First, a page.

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Antioxid Redox Signal. 2019 Sep 20;31(9):608-622. doi: 10.1089/ars.2018.7693. Epub 2019 Jul 1.

Redox-Dependent Loss of Flavin by Mitochondrial Complex I in Brain Ischemia/Reperfusion Injury.

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1Division of Neonatology, Department of Pediatrics, Columbia University, New York, New York.
2Feil Family Brain and Mind Research Institute, Weill Cornell Medicine, New York, New York.
3Functional Proteomics, SFB815 Core Unit, Medical School, Goethe University, Frankfurt, Germany.
4German Center for Cardiovascular Research (DZHK), Partner Site RheinMain, Frankfurt, Germany.


Aims: Brain ischemia/reperfusion (I/R) is associated with impairment of mitochondrial function. However, the mechanisms of mitochondrial failure are not fully understood. This work was undertaken to determine the mechanisms and time course of mitochondrial energy dysfunction after reperfusion following neonatal brain hypoxia-ischemia (HI) in mice. Results: HI/reperfusion decreased the activity of mitochondrial complex I, which was recovered after 30 min of reperfusion and then declined again after 1 h. Decreased complex I activity occurred in parallel with a loss in the content of noncovalently bound membrane flavin mononucleotide (FMN). FMN dissociation from the enzyme is caused by succinate-supported reverse electron transfer. Administration of FMN precursor riboflavin before HI/reperfusion was associated with decreased infarct volume, attenuation of neurological deficit, and preserved complex I activity compared with vehicle-treated mice. In vitro, the rate of FMN release during oxidation of succinate was not affected by the oxygen level and amount of endogenously produced reactive oxygen species. Innovation: Our data suggest that dissociation of FMN from mitochondrial complex I may represent a novel mechanism of enzyme inhibition defining respiratory chain failure in I/R. Strategies preventing FMN release during HI and reperfusion may limit the extent of energy failure and cerebral HI injury. The proposed mechanism of acute I/R-induced complex I impairment is distinct from the generally accepted mechanism of oxidative stress-mediated I/R injury. Conclusion: Our study is the first to highlight a critical role of mitochondrial complex I-FMN dissociation in the development of HI-reperfusion injury of the neonatal brain. Antioxid. Redox Signal. 31, 608-622.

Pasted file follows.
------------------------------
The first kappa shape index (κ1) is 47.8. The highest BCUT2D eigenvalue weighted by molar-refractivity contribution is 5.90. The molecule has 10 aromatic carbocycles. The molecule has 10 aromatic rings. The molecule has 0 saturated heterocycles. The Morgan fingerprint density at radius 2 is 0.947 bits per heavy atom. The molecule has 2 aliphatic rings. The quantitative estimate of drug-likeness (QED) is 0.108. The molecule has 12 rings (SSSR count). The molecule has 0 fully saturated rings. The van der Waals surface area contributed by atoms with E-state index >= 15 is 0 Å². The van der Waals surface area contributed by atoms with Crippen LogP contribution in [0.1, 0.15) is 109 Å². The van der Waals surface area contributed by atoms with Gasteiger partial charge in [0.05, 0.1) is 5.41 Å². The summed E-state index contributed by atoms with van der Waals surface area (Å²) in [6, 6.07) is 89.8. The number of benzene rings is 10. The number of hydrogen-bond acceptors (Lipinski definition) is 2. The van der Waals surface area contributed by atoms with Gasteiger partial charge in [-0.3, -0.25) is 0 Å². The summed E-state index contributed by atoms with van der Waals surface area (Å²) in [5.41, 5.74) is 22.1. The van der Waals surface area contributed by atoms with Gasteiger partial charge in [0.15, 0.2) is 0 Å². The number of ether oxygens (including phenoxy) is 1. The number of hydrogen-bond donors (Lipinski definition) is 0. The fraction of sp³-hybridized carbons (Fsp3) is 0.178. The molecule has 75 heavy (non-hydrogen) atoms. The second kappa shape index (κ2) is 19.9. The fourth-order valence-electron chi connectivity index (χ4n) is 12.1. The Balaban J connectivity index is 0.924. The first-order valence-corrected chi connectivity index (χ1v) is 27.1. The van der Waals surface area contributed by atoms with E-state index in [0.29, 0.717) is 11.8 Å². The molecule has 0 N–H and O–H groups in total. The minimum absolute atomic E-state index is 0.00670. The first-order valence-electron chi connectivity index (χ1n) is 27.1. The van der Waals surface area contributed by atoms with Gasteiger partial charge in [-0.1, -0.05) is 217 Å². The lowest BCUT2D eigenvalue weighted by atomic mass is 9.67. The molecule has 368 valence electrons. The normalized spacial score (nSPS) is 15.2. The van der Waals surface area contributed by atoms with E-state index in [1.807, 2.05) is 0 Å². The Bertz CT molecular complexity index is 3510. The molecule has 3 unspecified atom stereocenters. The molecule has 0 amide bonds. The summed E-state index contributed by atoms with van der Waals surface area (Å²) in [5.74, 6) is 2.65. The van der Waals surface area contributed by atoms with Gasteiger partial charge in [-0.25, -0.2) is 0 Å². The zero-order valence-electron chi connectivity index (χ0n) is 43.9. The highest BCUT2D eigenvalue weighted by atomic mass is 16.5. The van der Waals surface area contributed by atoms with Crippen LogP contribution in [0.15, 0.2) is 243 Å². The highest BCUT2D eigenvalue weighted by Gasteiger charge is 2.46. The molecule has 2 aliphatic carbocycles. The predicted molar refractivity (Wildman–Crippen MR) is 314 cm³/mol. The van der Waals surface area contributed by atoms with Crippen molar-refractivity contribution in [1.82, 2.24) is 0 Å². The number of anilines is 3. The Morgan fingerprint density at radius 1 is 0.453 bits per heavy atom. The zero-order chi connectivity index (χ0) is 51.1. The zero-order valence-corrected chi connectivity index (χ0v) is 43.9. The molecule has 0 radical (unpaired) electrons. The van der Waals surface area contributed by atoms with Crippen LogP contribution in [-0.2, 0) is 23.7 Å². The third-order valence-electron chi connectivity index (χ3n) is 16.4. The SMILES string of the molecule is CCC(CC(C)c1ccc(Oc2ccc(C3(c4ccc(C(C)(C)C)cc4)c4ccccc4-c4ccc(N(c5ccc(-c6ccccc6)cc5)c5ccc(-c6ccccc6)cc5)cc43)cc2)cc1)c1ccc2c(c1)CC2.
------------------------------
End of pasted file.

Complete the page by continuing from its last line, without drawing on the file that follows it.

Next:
flavin mononucleotide; ischemia/reperfusion injury; mitochondrial complex I; reverse electron transfer; secondary energy failure


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